UPDATE - 21st August 2011:
Shane Bauer & Josh Fattal have each been sentenced to 8 years in jail in Iran.
Tehran prosecutor confirmed that Iran has sentenced two American hikers to eight years in prison each for illegal entry & espionage.
Amnesty International renewed calls for their immediate release, - “The conduct of this trial has quite simply made a mockery of justice... The way this case has been handled from the outset strongly suggests that they are being held as a bargaining chip to allow Iran to obtain unspecified concessions from the US government,” said Malcolm Smart, AI's Middle East Director.
Sarah related how a guard in Evin Prison pushed Josh Fattal down stairs because he was furious that he took extra food and then repeatedly threw his friend Shane Bauer against the wall of his cell until his head began to bleed, according to Sarah Shourd.
She also said the three friends feared they would be executed a few days after their arrest more than 22 months ago when a soldier who was guarding them began cocking his weapon.
Sarah she had no way of knowing what may have happened to Shane and Josh since her release. “My worst fear is that they’re not safe – especially when we haven’t seen them for so long.”
In a recent phone call from Shane and Josh to their families - the third phone call in nearly 2 years - they reported that they had been on a 17-day hunger strike because Iranian officials were not passing on letters to them.
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Sarah Shourd, her fiancé Shane Bauer, and their friend Josh Fattal, were detained by Iranian guards on 31st July, 2009 when on holiday in Iraqi Kurdistan.
All three were imprisoned in Iran and have been charged with espionage.
At the time, the Iraqi regional security chief in Sulaymaniyah, Hakim Qadir Humat Jan, said the area is poorly marked and the three simply lost their bearings…
"They came as tourists. Nothing about the way they were travelling points to a possibility of spying. Their financial situation was also weak — they travelled in a crowded bus and stayed at a cheap hotel — and they entered Kurdistan legally... I call on the Iranians to set them free."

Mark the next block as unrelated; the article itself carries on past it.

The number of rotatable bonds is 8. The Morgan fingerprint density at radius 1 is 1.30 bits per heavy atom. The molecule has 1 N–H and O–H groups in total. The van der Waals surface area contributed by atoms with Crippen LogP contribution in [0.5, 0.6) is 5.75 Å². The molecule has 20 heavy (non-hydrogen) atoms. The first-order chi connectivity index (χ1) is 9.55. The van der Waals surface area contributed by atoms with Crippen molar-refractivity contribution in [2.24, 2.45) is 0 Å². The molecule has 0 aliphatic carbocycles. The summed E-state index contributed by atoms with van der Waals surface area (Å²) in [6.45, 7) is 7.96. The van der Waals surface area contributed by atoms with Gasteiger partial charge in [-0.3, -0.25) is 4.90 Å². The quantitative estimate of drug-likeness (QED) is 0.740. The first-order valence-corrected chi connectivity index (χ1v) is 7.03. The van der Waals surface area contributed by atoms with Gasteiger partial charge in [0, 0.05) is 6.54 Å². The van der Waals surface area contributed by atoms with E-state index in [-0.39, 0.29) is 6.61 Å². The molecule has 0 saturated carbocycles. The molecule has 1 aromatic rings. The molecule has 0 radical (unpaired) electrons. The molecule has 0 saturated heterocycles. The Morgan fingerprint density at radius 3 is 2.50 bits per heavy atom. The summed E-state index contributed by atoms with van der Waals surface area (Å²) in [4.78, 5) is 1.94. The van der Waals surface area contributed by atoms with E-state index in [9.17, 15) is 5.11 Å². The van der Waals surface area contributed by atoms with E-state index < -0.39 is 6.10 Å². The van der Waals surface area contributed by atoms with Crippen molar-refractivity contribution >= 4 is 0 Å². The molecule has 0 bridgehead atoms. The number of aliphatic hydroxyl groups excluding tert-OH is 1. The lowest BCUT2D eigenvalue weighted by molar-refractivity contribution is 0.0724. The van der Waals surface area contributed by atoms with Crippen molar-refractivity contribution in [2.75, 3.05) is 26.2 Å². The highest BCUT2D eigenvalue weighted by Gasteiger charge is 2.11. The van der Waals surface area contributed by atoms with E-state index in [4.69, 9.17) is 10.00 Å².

The security chief added that the mountainous area where the Americans were arrested contains dense foliage and narrow trails, and it's difficult to make out where Iraqi Kurdistan ends and Iran begins.
Nearly 15 months later, Sarah Shourd was released on bail, after spending the entire time in solitary confinement.
The two men are still in Evin Prison, despite appeals for their release from numerous leading figures, including Archbishop Desmond TuTu, President Obama and American Muslim leaders.
Sarah, despite suffering from Post Traumatic Stress Disorder, is dedicated to campaigning for her friends. Sarah suffers from insomnia, hyper-vigilance, extreme stress and nightmares - as a result of her treatment in prison, and her ongoing anxiety about Shane and Josh.
The two men were initially held in solitary confinement. For nearly 18 months, they have been sharing a small cell together for 23 hours a day.
They are held virtually incommunicado, with no medical care and with artificial lights permanently on.
They receive letters but are unable to send any. They have only been allowed three short phone calls and are denied access to their lawyer.
They recently went on hunger strike for 17 days when Iranian officials stopped delivering letters family letters to them.
The Iranian Regime announced last summer, before Sarah's release, that the trial would soon be starting. The trial did not in fact begin until February this year, in a closed-door session. The second session, scheduled for May, was postponed without explanation and no further date has been set.
Shane is an independent freelance photojournalist. His articles were frequently published by Al Jazeera.
Josh is an environmental teacher.
In statements relating to Shane and Josh, Amnesty International has twice warned that holding foreign nationals without due legal process amounts to hostage taking.
Shane and Josh's continued detention contravenes both international and Iranian law.
Sarah was told by her interrogator, early on in her detention in Evin Prison, that it didn’t matter whether they were innocent or not: ‘This is bigger than you – this has become political.”
Masoud Shafii, the families' Iranian lawyer has commented:
“I don’t wish to express political opinions. But anyone who knows basic things about politics would know that if these individuals were spies, the US government would have made a more serious effort for them....Additionally, there is no evidence that would support their being spies. So, in such a case, normal legal routes must be taken."
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